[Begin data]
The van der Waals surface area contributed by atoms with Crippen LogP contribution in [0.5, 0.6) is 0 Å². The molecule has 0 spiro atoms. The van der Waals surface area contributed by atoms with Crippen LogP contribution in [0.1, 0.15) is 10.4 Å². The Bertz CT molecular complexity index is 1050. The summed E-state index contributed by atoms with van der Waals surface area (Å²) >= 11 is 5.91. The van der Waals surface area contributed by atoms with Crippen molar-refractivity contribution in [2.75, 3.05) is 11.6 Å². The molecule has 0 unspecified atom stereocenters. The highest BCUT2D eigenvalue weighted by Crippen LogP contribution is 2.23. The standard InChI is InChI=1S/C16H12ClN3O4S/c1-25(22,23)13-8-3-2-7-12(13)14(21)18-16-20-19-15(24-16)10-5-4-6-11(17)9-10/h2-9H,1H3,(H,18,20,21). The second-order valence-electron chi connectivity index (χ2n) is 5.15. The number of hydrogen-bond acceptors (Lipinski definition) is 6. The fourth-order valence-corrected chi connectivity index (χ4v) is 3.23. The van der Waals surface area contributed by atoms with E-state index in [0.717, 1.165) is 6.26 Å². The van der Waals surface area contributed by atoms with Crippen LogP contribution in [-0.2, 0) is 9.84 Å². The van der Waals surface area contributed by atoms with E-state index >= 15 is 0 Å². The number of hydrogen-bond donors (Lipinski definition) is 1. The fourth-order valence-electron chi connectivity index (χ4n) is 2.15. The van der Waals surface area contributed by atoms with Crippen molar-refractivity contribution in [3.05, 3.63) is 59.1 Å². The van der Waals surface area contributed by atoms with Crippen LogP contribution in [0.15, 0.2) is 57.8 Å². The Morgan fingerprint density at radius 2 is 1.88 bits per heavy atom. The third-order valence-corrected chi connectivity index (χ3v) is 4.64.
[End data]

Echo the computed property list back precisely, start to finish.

The van der Waals surface area contributed by atoms with Crippen LogP contribution in [0.5, 0.6) is 0 Å². The molecule has 0 spiro atoms. The van der Waals surface area contributed by atoms with Crippen LogP contribution in [0.1, 0.15) is 10.4 Å². The Bertz CT molecular complexity index is 1050. The summed E-state index contributed by atoms with van der Waals surface area (Å²) >= 11 is 5.91. The van der Waals surface area contributed by atoms with Crippen molar-refractivity contribution in [2.75, 3.05) is 11.6 Å². The molecule has 0 unspecified atom stereocenters. The highest BCUT2D eigenvalue weighted by Crippen LogP contribution is 2.23. The standard InChI is InChI=1S/C16H12ClN3O4S/c1-25(22,23)13-8-3-2-7-12(13)14(21)18-16-20-19-15(24-16)10-5-4-6-11(17)9-10/h2-9H,1H3,(H,18,20,21). The second-order valence-electron chi connectivity index (χ2n) is 5.15. The number of hydrogen-bond acceptors (Lipinski definition) is 6. The fourth-order valence-corrected chi connectivity index (χ4v) is 3.23. The van der Waals surface area contributed by atoms with E-state index in [0.717, 1.165) is 6.26 Å². The van der Waals surface area contributed by atoms with Crippen LogP contribution in [-0.2, 0) is 9.84 Å². The van der Waals surface area contributed by atoms with E-state index >= 15 is 0 Å². The number of hydrogen-bond donors (Lipinski definition) is 1. The fourth-order valence-electron chi connectivity index (χ4n) is 2.15. The van der Waals surface area contributed by atoms with Crippen molar-refractivity contribution in [3.05, 3.63) is 59.1 Å². The van der Waals surface area contributed by atoms with Crippen LogP contribution in [0.15, 0.2) is 57.8 Å². The Morgan fingerprint density at radius 2 is 1.88 bits per heavy atom. The third-order valence-corrected chi connectivity index (χ3v) is 4.64.